Baby Rockfish

Reading Rachel Carson’s 1943 paper on New England fish got me curious about what baby rockfish look like. As Carson notes in her paper, Sebastes rockfish are unusual because they are born alive, just a fraction of an inch long. I went to the one source I knew would have a picture, Milton S. Love and the Love Lab at the University of California, Santa Barbara. He came up with two pictures for me, this one by Janna Nichols of a Vermillion rockfish and a second shot, by Robert Lee, of a yellowtail juveniles.

Chutzpah is not the first word that pops into your head when you think “fishery scientist.” But it’s a great word to describe Milton S. Love, who is not only a respected fishery scientist, but one who is so audaciously self-aggrandizing that he offers to either autograph or kiss copies of his book. I think it is safe to say there is nobody on par with Love when it comes to shredding, stomping, and stabbing the traditional stereotype of a bloodless scientist.

While the ultimate scientific paper “reads like it was written by a constipated robot,” Love’s goal is to humanize the science, which he cautions is intentionally written without emotions, which might cloud the interpretation of the data. Love not only humanizes the science, he crosses the boundaries between science and art, throwing in paintings, songs, and poetry, as well as a style that would hold up well in an interview on The Jon Stewart Show.  He also wants to provoke emotions in the readers, awe and wonder at the richness and complexity of this underwater world that we know to little about, and an appreciation for species that if we encounter them, it is as a fillet on a plate, cut from an animal that most of us cannot even imagine.

Love grew up in Southern California in the 1950s, a small boy obsessed with catching a lot of brilliantly-colored fish. He turned that fascination into a fisheries science degree that deepened his interest in one particular family of fish, the family known as Sebastes. Briefly put, he thinks they are cool. Along with fellow scientists Mary Yoklavich and Lyman Thorsteinson, Love wrote a book about how cool they are, The Rockfishes of the Pacific Northwest, published by the University of California Press in 2002. Why are they cool? Love and his friends wrote 405 pages explaining why.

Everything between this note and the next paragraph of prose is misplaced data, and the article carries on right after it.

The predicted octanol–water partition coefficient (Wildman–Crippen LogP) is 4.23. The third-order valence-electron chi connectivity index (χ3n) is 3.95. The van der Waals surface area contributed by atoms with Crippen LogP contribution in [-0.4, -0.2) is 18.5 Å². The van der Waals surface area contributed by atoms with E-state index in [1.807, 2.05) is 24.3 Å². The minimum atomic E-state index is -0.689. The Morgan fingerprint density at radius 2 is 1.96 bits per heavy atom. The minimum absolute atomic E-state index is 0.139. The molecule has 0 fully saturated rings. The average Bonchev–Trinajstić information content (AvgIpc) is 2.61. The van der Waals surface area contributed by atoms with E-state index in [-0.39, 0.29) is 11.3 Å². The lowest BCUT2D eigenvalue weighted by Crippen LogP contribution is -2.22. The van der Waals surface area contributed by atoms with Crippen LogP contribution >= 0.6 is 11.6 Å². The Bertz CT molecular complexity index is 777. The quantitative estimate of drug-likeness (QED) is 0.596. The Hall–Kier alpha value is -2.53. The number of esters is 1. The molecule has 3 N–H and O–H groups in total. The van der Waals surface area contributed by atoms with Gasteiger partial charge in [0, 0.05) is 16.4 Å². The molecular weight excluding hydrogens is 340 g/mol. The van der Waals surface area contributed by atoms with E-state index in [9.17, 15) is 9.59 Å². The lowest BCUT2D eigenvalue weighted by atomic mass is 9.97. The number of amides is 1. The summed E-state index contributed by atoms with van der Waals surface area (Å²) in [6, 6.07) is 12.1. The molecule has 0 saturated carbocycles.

Now, Love is back with an even thicker book (650 pages) and wider scope, from just one family, to Certainly More than You Want to Know About the Fishes of the Pacific Coast: A Postmodern Experience. Like Rockfish, it is beautifully produced, jammed with wonderful pictures like the mating sharks, and filled with information about incredible species like spotted opahs. He includes fragments of the history of ichthyology, as well as pithy quotations from such luminaries as John Cobb, the founder of the School of Fisheries at the University of Washington, who wrote The Canning of Fisheries Products in 1919.[1]

Each entry includes basic information such as common names, characteristics, life history. He scatters suggestions for further reading like confetti and makes some very off the wall comments, such as calling California grunion “that iconic symbol of unbridled friskiness,” truly a thought that I had never entertained, but perhaps there is a scientist somewhere to whom it will have special meaning.


[1] For more about John Cobb, check out J. Richard Dunn’s excellent paper in the Marine Fisheries Review  65 (3), 1-24.

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About finleyc

I'm a writer and a historian of science. I'm interested in the intersection of science and policy in the oceans, and especially around fishing.
This entry was posted in Environmental History, fisheries science, Fishing, History of Science, History of Technology, Ocean fishing, Pacific Fishing History Project and tagged , , , . Bookmark the permalink.

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